The whole day was very emotional and intense, especially seeing between 25-30 griffs in the ring for the Best of Breed competition. I have no idea how long it took the judge to evaluate all of the dogs, but it felt like time was standing still and that nobody was breathing.
Dawn Connor-Wood’s female “Wilo” won best of breed, which was met by many tears from the owner and much excitement from the crowd. The full results from the National Specialty dog show are available at http://www.onofrio.com/execpgm/wbsrbred?wtsrk1=EMPI1619041WPG
We were supposed to go into the annual meeting one-half hour following the dog show, but everyone was so emotionally drained from the intensity of the morning that it was delayed until our pizza supper in the evening. Many of us spent the afternoon touring and shopping in Sioux Falls.
The annual meeting lasted around four hours, from 6 PM until 10 PM, but it still felt like we had only scratched the surface of what we all wanted to talk about. I’m sure that if we had started the meeting at 1:30 PM as was planned, we would have been there all day AND all evening. It was all very civil discourse and debate.
Many of us did the dog show on Saturday, others ran in the Korthals Cup competition, which I never made it out to, but I assume was very similar to the NAVHDA or AKC Hunt Test formats. But my highlight of the day was the Saturday night banquet and auction. Not only was the food delicious (prime rib and all the trimmings), but we all just really had a good time after getting to know each other over the weekend: having drinks, sharing more stories, cheering for the award winners and bidding up auction items to fund the club. There were a lot of laughs shared that night, it was awesome.
There were folks still going Sunday morning, some headed back to the dog show, others back to the Korthals Cup with the final event of the wild game lunch at the field, but Charles and I needed to go home. The kids were crying that they hadn’t seen their dad in two weeks and mom had been gone too long. I wish we’d had more time to chat with everyone in Sioux Falls, it just felt so crazy and intense the whole time.
There are so many people I’ve neglected to mention and shout out to, I’m just going to run down a list. Thank you, Dick Byrne (Flatbrook’s Sporting Dogs, California), veteran member, for making us feel welcome. Thank you, Kristi Rogney (Whiskeytown Sporting Dogs, California), then acting president, for tactful management of the annual meeting and of course, your friendship. Thank you, Dawn Connor-Wood, for an amazingly professional treasury report. Thank you, Willie and Brooke Garrou, for hanging out with us at the specialty dog show. Thank you, George Kline, for being a humorous emcee of the banquet and just an all-around funny guy to hang around (oh, and I got the car magnet that you sent us, thank you again!!!). Thank you, Patty Geist of Kearney for showing up so that we weren’t the only Nebraskans! Thank you, Vicky Foster for helping me in the show ring, you are my new hero for expertly handling your own dog in both the show ring and field tests. Thank you to Glenn Kroese for showing me how to put my show lead on the dog correctly after the judge got after me about it. Thank you, Elaine Hunsicker (Fireside Sporting Dogs, Maryland) for chatting with me about “The Great Schism” at the dog show, it was cool to finally meet someone in person who was there when it happened and willing to talk about it. Thank you to Julie Carlstrom (de Jac Pine Kennels, Wisconsin), judge at the Korthals Cup, for chatting with us about our recently acquired co-owned female, NAVHDA de Jac Pine’s Zip-A-Dee-Doo-Dah. I know that Charles would like to thank Mike O’Donnell for lots of good conversation.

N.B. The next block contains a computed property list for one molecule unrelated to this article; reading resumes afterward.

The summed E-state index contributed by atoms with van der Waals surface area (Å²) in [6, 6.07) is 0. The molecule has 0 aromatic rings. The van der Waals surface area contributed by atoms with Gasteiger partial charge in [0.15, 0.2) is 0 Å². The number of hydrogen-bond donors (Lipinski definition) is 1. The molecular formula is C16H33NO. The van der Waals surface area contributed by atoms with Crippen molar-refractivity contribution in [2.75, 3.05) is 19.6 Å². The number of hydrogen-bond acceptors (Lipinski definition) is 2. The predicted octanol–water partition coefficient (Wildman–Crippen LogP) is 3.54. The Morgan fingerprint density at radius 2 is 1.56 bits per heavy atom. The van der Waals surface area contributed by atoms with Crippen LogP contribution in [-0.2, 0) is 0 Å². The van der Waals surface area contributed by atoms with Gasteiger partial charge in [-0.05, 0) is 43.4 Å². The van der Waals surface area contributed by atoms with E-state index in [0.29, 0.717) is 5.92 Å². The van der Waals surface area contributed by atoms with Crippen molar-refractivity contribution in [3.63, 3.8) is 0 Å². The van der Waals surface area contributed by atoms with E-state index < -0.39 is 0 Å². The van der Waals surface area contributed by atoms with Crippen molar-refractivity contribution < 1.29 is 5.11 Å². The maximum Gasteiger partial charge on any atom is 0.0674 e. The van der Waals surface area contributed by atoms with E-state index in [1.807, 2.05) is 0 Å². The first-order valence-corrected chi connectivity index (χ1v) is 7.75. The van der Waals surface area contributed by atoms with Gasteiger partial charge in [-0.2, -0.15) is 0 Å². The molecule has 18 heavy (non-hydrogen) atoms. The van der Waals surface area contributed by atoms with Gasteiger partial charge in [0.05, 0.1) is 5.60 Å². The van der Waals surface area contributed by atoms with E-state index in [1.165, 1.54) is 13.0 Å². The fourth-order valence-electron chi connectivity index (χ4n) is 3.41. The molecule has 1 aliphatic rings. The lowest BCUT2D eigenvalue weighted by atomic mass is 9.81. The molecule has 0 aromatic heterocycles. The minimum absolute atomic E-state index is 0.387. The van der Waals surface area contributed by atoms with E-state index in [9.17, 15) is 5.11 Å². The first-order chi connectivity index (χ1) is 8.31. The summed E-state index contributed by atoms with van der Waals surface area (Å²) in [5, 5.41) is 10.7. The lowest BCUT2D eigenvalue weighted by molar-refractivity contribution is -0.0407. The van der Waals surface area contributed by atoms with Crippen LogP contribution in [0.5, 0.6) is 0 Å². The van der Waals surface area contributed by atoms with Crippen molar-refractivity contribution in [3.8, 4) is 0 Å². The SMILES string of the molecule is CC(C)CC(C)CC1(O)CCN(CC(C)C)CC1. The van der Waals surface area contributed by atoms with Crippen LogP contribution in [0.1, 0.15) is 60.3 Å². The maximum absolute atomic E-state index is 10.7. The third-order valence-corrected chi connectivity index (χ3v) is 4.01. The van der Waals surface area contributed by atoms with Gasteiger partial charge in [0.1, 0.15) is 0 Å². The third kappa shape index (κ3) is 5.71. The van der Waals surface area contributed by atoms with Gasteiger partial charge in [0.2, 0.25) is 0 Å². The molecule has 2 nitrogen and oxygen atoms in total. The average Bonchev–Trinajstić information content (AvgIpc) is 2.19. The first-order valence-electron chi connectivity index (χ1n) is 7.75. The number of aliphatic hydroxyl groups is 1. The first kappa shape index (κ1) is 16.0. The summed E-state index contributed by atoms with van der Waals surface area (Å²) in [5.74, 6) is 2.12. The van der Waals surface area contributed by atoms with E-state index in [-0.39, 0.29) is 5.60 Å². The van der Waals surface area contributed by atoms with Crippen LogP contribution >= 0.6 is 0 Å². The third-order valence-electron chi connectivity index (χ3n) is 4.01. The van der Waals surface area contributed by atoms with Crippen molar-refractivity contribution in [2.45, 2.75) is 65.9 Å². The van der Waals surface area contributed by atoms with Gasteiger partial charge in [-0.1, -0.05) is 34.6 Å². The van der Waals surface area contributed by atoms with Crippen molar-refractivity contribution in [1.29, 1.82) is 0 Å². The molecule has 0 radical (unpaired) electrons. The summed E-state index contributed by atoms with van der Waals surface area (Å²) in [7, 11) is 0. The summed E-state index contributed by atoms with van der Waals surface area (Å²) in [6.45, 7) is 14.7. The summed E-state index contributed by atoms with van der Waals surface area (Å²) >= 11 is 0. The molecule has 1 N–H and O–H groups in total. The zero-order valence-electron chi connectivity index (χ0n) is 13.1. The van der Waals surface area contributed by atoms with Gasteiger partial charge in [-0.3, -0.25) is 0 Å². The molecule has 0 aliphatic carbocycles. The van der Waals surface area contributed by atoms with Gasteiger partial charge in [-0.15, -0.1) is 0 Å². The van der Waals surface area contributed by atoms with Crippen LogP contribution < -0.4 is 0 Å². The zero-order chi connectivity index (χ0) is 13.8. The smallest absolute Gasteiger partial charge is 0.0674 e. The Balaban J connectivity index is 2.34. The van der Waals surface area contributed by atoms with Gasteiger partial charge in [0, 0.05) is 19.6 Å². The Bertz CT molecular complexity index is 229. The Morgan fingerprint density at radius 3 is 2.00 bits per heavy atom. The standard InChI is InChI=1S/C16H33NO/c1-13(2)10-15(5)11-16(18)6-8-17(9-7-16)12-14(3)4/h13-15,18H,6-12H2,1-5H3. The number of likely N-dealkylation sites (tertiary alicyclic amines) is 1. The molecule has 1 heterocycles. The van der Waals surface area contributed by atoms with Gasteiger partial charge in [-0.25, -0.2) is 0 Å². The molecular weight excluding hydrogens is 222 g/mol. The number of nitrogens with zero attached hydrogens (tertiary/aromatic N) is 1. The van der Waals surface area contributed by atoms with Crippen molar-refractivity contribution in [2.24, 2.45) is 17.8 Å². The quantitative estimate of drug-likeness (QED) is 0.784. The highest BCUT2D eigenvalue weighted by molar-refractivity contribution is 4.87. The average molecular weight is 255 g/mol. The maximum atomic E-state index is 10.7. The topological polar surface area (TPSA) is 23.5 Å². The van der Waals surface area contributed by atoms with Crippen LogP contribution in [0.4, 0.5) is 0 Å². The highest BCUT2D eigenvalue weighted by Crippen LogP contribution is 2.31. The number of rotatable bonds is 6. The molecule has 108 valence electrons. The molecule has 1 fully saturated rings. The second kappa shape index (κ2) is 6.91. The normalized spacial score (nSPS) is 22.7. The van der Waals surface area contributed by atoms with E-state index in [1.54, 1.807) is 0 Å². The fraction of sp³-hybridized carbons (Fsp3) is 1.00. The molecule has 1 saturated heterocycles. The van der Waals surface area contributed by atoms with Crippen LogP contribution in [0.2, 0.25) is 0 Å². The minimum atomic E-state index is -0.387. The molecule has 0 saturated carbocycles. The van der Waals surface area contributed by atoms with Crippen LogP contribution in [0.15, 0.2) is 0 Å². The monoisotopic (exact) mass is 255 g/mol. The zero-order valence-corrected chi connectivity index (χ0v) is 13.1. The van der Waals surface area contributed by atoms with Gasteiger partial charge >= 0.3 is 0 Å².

Thank you to all of our other many new friends that we’re so excited to hang out with again next year in Colorado. If you are a Wirehaired Pointing Griffon enthusiast, are reading this and are not a member of the AWPGA, please consider joining by going to awpga.com, click on “The Club” at the top, read the By-Laws and the Code of Ethics in the dropdown menu, then go all the way to the bottom of the dropdown menu and fill out an application form. Then plan on joining us in October of next year in Denver, Colorado for the 2013 shindig!!
Seven month old TracHer, from our Sam/Mae C Litter is out chasing lots of pheasants in North Dakota!
TracHer’s C Litter sister Frankie, who lives in Colorado, took a trip to Kansas where she worked hard searching the fields, having some stylish and staunch points.
Five month old Gomer, from our Sue/Sam D litter is learning how to retrieve antlers out in Illinois.
Gomer’s D Litter sister Dottie followed along with some other dogs on opening weekend in Nebraska. She’s just learning the ropes with pointing and retrieving, but loved to pose for this photo.
Wishing you all a very blessed Thanksgiving. I am very thankful for my readers, who seem to enjoy partaking of this silliness. I am also thankful to be healthy enough to finally write a post, as obviously I’ve been holding it all in and had to spend most of today writing!